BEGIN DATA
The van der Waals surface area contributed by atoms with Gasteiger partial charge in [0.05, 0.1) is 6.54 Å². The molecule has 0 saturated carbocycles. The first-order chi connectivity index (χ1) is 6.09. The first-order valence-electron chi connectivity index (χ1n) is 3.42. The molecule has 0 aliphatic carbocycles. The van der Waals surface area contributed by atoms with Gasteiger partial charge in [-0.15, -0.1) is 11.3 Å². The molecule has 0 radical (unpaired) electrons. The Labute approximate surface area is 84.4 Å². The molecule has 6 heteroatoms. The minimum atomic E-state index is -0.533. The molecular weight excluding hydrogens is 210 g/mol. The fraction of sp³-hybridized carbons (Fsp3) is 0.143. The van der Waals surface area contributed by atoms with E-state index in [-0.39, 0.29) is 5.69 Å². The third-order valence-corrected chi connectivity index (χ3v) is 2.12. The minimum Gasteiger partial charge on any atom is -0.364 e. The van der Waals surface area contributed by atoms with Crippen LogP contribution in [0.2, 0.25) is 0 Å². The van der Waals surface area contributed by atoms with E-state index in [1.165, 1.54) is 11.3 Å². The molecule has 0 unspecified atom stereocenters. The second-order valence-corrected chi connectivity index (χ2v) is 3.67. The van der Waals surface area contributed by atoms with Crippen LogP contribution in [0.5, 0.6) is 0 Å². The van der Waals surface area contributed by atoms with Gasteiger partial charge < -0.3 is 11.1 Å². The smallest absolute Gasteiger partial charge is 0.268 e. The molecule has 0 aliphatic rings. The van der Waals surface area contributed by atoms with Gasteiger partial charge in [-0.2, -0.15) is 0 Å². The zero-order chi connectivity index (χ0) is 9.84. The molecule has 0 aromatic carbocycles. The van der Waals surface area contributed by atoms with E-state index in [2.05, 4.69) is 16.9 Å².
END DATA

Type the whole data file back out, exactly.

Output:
The van der Waals surface area contributed by atoms with Gasteiger partial charge in [0.05, 0.1) is 6.54 Å². The molecule has 0 saturated carbocycles. The first-order chi connectivity index (χ1) is 6.09. The first-order valence-electron chi connectivity index (χ1n) is 3.42. The molecule has 0 aliphatic carbocycles. The van der Waals surface area contributed by atoms with Gasteiger partial charge in [-0.15, -0.1) is 11.3 Å². The molecule has 0 radical (unpaired) electrons. The Labute approximate surface area is 84.4 Å². The molecule has 6 heteroatoms. The minimum atomic E-state index is -0.533. The molecular weight excluding hydrogens is 210 g/mol. The fraction of sp³-hybridized carbons (Fsp3) is 0.143. The van der Waals surface area contributed by atoms with E-state index in [-0.39, 0.29) is 5.69 Å². The third-order valence-corrected chi connectivity index (χ3v) is 2.12. The minimum Gasteiger partial charge on any atom is -0.364 e. The van der Waals surface area contributed by atoms with Crippen LogP contribution in [0.2, 0.25) is 0 Å². The van der Waals surface area contributed by atoms with E-state index in [1.165, 1.54) is 11.3 Å². The molecule has 0 unspecified atom stereocenters. The second-order valence-corrected chi connectivity index (χ2v) is 3.67. The van der Waals surface area contributed by atoms with Crippen LogP contribution in [0.5, 0.6) is 0 Å². The van der Waals surface area contributed by atoms with Gasteiger partial charge < -0.3 is 11.1 Å². The smallest absolute Gasteiger partial charge is 0.268 e. The molecule has 0 aliphatic rings. The van der Waals surface area contributed by atoms with Gasteiger partial charge in [-0.2, -0.15) is 0 Å². The zero-order chi connectivity index (χ0) is 9.84. The molecule has 0 aromatic carbocycles. The van der Waals surface area contributed by atoms with E-state index in [2.05, 4.69) is 16.9 Å².